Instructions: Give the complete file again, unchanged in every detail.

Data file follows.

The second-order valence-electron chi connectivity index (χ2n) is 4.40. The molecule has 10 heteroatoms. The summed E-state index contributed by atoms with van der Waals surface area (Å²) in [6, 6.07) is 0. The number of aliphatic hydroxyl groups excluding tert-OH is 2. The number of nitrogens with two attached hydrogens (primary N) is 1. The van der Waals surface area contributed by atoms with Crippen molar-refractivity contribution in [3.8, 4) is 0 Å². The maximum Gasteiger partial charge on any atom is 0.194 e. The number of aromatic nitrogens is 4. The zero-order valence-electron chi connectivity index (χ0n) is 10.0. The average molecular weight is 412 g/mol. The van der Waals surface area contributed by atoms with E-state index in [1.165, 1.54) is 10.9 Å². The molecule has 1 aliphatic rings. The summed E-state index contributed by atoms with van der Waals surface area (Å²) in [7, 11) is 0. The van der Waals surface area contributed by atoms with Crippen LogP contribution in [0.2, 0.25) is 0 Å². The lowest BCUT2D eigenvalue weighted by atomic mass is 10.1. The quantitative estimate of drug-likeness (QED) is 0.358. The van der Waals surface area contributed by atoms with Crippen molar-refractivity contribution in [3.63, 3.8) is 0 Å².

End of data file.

The second-order valence-electron chi connectivity index (χ2n) is 4.40. The molecule has 10 heteroatoms. The summed E-state index contributed by atoms with van der Waals surface area (Å²) in [6, 6.07) is 0. The number of aliphatic hydroxyl groups excluding tert-OH is 2. The number of nitrogens with two attached hydrogens (primary N) is 1. The van der Waals surface area contributed by atoms with Crippen molar-refractivity contribution in [3.8, 4) is 0 Å². The maximum Gasteiger partial charge on any atom is 0.194 e. The number of aromatic nitrogens is 4. The zero-order valence-electron chi connectivity index (χ0n) is 10.0. The average molecular weight is 412 g/mol. The van der Waals surface area contributed by atoms with E-state index in [1.165, 1.54) is 10.9 Å². The molecule has 1 aliphatic rings. The summed E-state index contributed by atoms with van der Waals surface area (Å²) in [7, 11) is 0. The van der Waals surface area contributed by atoms with Crippen LogP contribution in [0.2, 0.25) is 0 Å². The lowest BCUT2D eigenvalue weighted by atomic mass is 10.1. The quantitative estimate of drug-likeness (QED) is 0.358. The van der Waals surface area contributed by atoms with Crippen molar-refractivity contribution in [3.63, 3.8) is 0 Å².